7 months ago

Selwyn Times: June 27, 2018

8 Wednesday

8 Wednesday June 27 2018 Latest Christchurch news at SELWYN TIMES COME ON IN FOR A CHAT ◊ A MEAL A DRINK ◊ A DANCE News HORNCASTLE ARENA June 29 - July 1 10AM - 5PM TICKETS ONLINE: COME & ENJOY OUR RITUALS MONDAY All you can eat ribs from 5pm. HOUSIE from 7.30pm. TUESDAY Kids eat ½ price all day. CLUB NIGHT: 4-7pm. WEDNESDAY $15 PARMA NIGHT & OPEN MIC NIGHT Last Wednesday of the month – entertain or be entertained. THURSDAY THIRSTY THURSDAY Drink Specials 4-7pm. $15 STEAK NIGHT - $13 .50 for Club Members. FRIDAY See what comes up on the SPECIALS WHEEL 8-9pm. SATURDAY Fantastic LIVE MUSIC. Get your dance on. SUNDAY Enjoy our $13 ROAST - famous in Lincoln. SHOWCASE: This weekend’s Star Media Home and Leisure Show is shaping up to be the best yet. PHOTO: MARTIN HUNTER Home & Leisure Show on this weekend Food and drink tasting plus prizes THE STAR Media Home & Leisure Show promises to be the best yet. Celebrating its 20th year of supporting local businesses, the event has an extra special flavour this time around with a unique tasting corner. Event manager Vanessa Fleming is super-enthused about the new addition, which reflects the importance of leisure in people’s lives these days. “There will be a wide range of food and drink products to sample, which people can then go home and recreate in their own kitchens,” she says. And with the latest in kitchen innovations and products on display, it’s a chance to get creative in all aspects of life. Said Star Media chief executive Steve McCaughan: “I am very excited about the new elements we have introduced with the addition of our free taste section, new glossy Home and Leisure magazine, plus fantastic prizes to be won.” Seminars are held throughout each of the three days and feature everything from starting a renovation through to the design and decoration stage. A hot topic this year is water, with multiple water filtration systems being exhibited at the show, along with spa pools and the best in heating technology. “This show is designed to inspire people with the latest in home and lifestyle technology,” says Ms Fleming. TRY OUR: EXPRESS LUNCH MENU At the heart of Lincoln OPEN 7 DAYS • 03 325 2408 PROUDLY SUPPORTING: • Lincoln Rugby • Lincoln Cricket • Lincoln High School Sport • Lincoln Young Farmers • Lincoln University EVENTS REGULARY POSTED ON Free Quotation Free Installation Free Aluminium Track for Christchurch customers CURTAINS | BLINDS | SHUTTERS | SHADES ProFessional Custom made Curtains D2 35 Riccarton Rd, Riccarton, Christchurch P 349 4888 E Welding & Engineering Welding, manual arc, TIG and MIG done by a specialized welder. • Fitting and turning (lathe), precision and professional work undertaken by craftsman • Site work, factory or farm • Hydraulic repairs including hose • Stock of vee belts, (transmission belts) • Large range of plant • Free quotes and estimates given • Competitive rates charged Wilson Engineering Workshop, 486 Two Chain Road, Burnham Contact Geoff on 347 6760 or 021 329 605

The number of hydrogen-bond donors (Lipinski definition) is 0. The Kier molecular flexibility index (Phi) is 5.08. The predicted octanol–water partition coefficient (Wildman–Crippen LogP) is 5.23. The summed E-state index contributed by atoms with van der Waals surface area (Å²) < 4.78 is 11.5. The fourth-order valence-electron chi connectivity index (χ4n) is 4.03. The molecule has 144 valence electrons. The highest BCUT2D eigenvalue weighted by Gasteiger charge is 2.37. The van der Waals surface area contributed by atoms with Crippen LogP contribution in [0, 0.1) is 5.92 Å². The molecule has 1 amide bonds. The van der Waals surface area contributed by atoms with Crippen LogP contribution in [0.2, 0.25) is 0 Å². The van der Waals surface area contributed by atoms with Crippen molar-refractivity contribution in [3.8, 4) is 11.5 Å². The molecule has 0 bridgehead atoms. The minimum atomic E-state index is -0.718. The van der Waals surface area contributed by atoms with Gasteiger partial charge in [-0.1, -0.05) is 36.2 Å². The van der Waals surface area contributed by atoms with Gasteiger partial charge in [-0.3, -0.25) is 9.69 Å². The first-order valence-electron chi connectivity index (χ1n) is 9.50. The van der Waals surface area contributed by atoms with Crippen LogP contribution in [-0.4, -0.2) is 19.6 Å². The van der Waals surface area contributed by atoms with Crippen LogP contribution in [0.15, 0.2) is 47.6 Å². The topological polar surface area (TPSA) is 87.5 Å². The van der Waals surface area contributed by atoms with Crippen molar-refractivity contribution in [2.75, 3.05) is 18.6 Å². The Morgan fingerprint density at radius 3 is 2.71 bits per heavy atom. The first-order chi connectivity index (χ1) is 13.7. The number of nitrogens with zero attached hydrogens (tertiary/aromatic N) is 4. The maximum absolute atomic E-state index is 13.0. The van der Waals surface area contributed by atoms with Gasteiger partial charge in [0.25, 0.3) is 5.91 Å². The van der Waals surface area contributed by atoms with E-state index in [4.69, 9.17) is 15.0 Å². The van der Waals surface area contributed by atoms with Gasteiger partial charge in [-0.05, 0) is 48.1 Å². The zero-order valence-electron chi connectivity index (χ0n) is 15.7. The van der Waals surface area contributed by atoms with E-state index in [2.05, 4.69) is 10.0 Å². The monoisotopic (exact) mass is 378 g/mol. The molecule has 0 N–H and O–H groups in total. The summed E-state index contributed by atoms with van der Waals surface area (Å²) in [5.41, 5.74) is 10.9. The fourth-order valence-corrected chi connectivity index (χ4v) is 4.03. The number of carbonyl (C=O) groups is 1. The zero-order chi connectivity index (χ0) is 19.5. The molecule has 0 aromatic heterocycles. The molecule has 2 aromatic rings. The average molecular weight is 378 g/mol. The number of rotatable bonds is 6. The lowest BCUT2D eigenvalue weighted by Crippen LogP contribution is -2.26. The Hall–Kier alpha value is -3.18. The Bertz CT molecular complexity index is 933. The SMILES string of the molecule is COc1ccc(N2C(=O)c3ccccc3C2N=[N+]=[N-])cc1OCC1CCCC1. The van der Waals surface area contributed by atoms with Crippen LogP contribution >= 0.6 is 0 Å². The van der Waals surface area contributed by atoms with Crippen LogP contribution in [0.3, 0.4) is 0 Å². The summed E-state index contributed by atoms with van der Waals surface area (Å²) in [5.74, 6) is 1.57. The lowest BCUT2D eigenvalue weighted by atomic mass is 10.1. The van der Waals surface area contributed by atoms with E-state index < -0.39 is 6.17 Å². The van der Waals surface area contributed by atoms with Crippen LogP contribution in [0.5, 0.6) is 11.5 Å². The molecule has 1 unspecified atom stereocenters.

SELWYN TIMES Latest Christchurch news at Wednesday June 27 2018 9 Advertisement From All Black to Probation Officer If you want a career that makes a difference, come and join us at Corrections. AProbation Officer is key to supporting offenders in achieving change, guiding them to succeed and not come back into the system. This involves meeting with offenders regularly, either at community corrections sites or the offender’s residence to help them meet the requirements of their sentence and have the support they need to do so. Probation Officers also prepare reports and recommendations for the courts and the New Zealand Parole Board. Probation Officers motivate and encourage offenders to make positive changes in their lives, and this often means working closely with friends, family/whanau, programme facilitators and community work supervisors as well as other agencies such as Work and Income, the Salvation Army and Child, Youth and Family. Probation Officers will make referrals to programmes that may assist offenders with an issue or problem specific to their offending type, or that may have contributed to their offending. Paul says that in his Corrections role he likes the way he can help influence and instill a positive change in offender’s behaviors, helping them succeed, from completing their Community Work hours to gaining employment. “It’s taking the time to get to know each person on a personal level, relate to them, and understand the difficulties they may be facing. Once you gain the rapport and respect, it becomes easier to guide them through their sentence and other issues that may be going on in their life.” “I talk to offenders about the importance of integrity. This means we always strive for doing the right thing – even when nobody is MEET PAUL Paul Miller, Probation Officer It’s fair to say the day hard-running Southland No 8 Paul Miller was dropped from the All Blacks was the day the foundations for his career beyond rugby were laid. Miller got just two games in the black jersey before being axed. But he believes the 2001 experience is one that helped prepare him for the job he finds himself in today – a Probation Officer with Corrections in Dunedin working to rehabilitate young offenders. “In rugby I had a lot of adversity,” he says. “There were injuries and setbacks (like not being picked again for the All Blacks) but I learnt to get back up. These things give you strength and resilience and it’s what I try to help young people with today.” watching. Integrity plays a big part in my role, and offenders’ success in maintaining a crime free life.” In his role, Paul is part of the Youth Champions team in Dunedin and says he would like to see more of the young men he works with, reconnect with sport. “Many of these young people live quite chaotic lives. They have the best intentions and ambitions but unfortunately they struggle to maintain their good intentions and reach their goal. That’s where I found the fundamental elements associated with being involved It was a hard lesson for Miller, his playing career over Miller was faced with the question of what to do next. He initially got a job at his old high school, King’s High School in Dunedin, as a sports co-ordinator before noticing vacancies for probation officers during an internet search. “I try to help them develop resilience and integrity, things I learnt from my playing days. I tell them I got knocked down, I had injuries, I had failures, but the important thing is to get back up.” Miller, who has been in the job for just over a year, helps to rehabilitate young people aged between 17 and 24 many of whom have completed prison sentences or who are undertaking community work. “Most have had trouble because of alcohol and substance abuse and my role is to help them plug the gaps and get back on the right track,” he says. “It’s definitely rewarding and for me it’s about the small things like helping a someone prepare for a job interview.” with sport helped. Discussing and planning toward an outcome, taking small steps to help them navigate their journey to an offence free lifestyle.” Paul is part of the Otago District Community Corrections team which manages around 1,000 offenders on sentence in the community at any time. “The diversity of the people you work with makes every day different. I love a challenge and with this role, every day is different. It’s a privilege to be involved with Corrections and part of the Corrections team.” Kahore tetahi o tatou, taea te mahi, hga mahi e taea o tatou katoa Not one of use can do the work as well as all of us working together Find out what it takes to become a Probation Officer July 9 at 8pm. Ask a question at LIVE Q&A